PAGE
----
Friday, December 14, 2012

Fly Friday - Illustrating The Mayfly Life Cycle

    Its that time of the week again and time for a Fly Friday post.  A week or so ago I was contacted by a dedicated angler who wanted me to do a set of drawings for a tattoo he was working on.  The subject of this tatt - The life cycle of the ever important Mayfly.  My response:  Are You KIDDING - Where is my pen and paper!  Of course the image above is not actually one of his tatt. Its just my fancy way of compiling all the drawings into a blog friendly presentation.
    Never one to waste an opportunity  I thought it might be a good way to present the life cycle of an insect so important to us fly anglers.
 The Mayfly is one the worlds most interesting species of semi-aquatic insects and their population health is a great litmus test to how a streams ecosystem is doing.
  Starting life as a nymph, the mayfly can live under water for as little as a few weeks on up to a year or more depending on the species.  Some species (BWO for example) are apt to swim during this stage, while others such as the PMD or the the nymph illustrated to the right, are clingers or crawlers, and a few others - the Hex being the prime example - are burrowers.  Regardless of this, the one thing they all have in common is that during this stage they all form a hard exoskeleton that protects them from the harsh underwater environment.  What it doesn't protect them from is the hungry trout that readily feed on them.
  Once the nymph has reached the end of this first growth cycle it makes its way to the surface to shed the hard exoskeleton.  Either triggered by water temps, time of day, or any number of other conditions, the mayfly does not make this move alone.  With the right time and conditions hundreds if not millions of these tiny bugs make their move all at once. It is during this transition that the little bug is the most vulnerable to attack.  Unable to evade or hide from the predators below or above, the Mayfly is easy pickings for trout and birds with a taste for the juicy insects.  This stage of development is known to fly anglers as a dun and is a key opportunity for hooking into large amounts of trout.  Once free from the nymph form, the mayfly needs time to dry their delicate wings before they take flight to live out the rest of the sort life.

 As a full grown adult the Mayfly's life is a relatively short lived experience.  It is fare to say that the life blood of the Mayfly is the water system in which it has grown up and they tend to stay fairly near that source.  It is during this stage that they need to find a mate as quickly as possible before they die.  Some species such as the Hexagenia - or Hex - fly of the Midwest often does not live longer than a single night while others can linger on for a week or so.  Simple put, these flies live out their short lives like a Monty Brewster (Classic 80's movie reference there!).  They have only a short time to spend all they got or they will have nothing.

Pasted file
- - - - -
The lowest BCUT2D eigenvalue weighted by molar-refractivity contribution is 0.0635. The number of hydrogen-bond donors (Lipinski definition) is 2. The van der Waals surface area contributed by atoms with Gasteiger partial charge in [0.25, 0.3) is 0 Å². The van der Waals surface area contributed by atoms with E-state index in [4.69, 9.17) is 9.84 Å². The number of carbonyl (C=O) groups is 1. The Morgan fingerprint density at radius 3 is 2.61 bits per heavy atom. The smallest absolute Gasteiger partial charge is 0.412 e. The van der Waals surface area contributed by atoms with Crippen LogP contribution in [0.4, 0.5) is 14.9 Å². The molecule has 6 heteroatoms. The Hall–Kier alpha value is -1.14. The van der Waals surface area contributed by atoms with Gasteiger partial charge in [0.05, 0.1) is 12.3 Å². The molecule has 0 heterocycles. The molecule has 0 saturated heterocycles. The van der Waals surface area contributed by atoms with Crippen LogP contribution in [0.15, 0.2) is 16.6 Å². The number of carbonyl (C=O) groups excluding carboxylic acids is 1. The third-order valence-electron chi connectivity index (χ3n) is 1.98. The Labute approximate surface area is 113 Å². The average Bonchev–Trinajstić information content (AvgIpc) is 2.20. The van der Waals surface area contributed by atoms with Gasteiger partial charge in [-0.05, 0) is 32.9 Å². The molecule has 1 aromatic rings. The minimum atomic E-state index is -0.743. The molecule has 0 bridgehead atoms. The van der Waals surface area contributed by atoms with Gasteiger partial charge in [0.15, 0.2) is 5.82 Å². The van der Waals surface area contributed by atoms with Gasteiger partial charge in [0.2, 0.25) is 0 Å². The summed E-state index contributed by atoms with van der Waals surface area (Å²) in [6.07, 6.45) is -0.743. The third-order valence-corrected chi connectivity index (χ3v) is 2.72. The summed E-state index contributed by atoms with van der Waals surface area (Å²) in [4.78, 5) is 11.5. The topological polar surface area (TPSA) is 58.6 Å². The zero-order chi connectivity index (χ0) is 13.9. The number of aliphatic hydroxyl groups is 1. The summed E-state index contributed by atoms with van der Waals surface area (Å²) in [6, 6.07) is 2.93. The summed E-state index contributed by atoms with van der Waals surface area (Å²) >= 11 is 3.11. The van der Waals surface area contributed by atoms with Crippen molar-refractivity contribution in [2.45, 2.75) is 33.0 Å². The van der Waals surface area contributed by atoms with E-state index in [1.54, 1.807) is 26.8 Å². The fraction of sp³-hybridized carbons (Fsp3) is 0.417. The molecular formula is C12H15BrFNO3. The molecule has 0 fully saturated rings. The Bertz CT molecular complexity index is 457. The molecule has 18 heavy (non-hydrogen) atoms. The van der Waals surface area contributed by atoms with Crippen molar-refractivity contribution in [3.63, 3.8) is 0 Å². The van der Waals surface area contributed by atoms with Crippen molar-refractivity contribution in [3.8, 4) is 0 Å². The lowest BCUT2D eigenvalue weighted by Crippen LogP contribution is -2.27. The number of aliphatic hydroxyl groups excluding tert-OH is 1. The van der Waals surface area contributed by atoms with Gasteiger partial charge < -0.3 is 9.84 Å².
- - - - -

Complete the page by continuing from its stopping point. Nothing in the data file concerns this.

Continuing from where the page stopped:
Once they have mated the females then use their last bit of energy to complete the life cycle and drop their eggs on the waters surface.  Anytime these insects hit the water they are potential food and in this vulnerable state the mayfly is yet again in real danger.  Fly fisherman have taken advantage of the trouts love for the mayfly laying caviar by producing some highly effective patterns with flies dropping eggs.  For the mayfly however this is really their last hurrah since shortly after they drop their eggs, they will die.
    Often they will simply lack the energy to fly again.  Their wings relax and they begin to struggle in the surface tension of the water.  Of course trout never waste a good meal and they feed heavily on these flies as well.  When you look at it from the trouts point of few, the mayfly only exists to provide food for them.  At all stages they are a tasty treat for the fish and without whom our streams ecosystems would be in a sorry state.
   So for this Fly Friday take the time to appreciate the lowly mayfly who provides us with an endless supply of inspiration for fantastic fly patterns to catch trout.
                                              Have a GREAT WEEKEND!


Swamp Yankee said...

Excelent post! Spinner is done, and the rest get inked tonight! Great job. Hava great weekend

Tom Matt Trout Travel said...

It all looks cool!
P.S. Therefore the watched my old blog invite the new look of my blog. Greetings from Polish!

Dad De Jong said...

Hey Boy:

Instead of just thinking about wetting that fly come on out to the Gallatin Valley and wet it.

The rivers are cold and clear. The sun is bright and I understand people are still fishing .


Unknown said...

Nate - can't wait to see it. I shipped the drawings out today so you should be getting the originals soon.
Tomek - I'll check it out. Good to hear from you again my polish friend.
Dad - don't temp me. Unfortunately somebody raised me with a good work ethic so I can't skip work and I can't justify leaving the fam for fish. Soon I promise!

cofisher said...

If there is one thing that makes me jealous it's someone who can and does fish, write and paint. Terrific post Joel. p.s. thanks for the card. I used the rest of them and forgot to save one for me.

Unknown said...

CoFisher - Thanks for the praise and may you have a great holiday.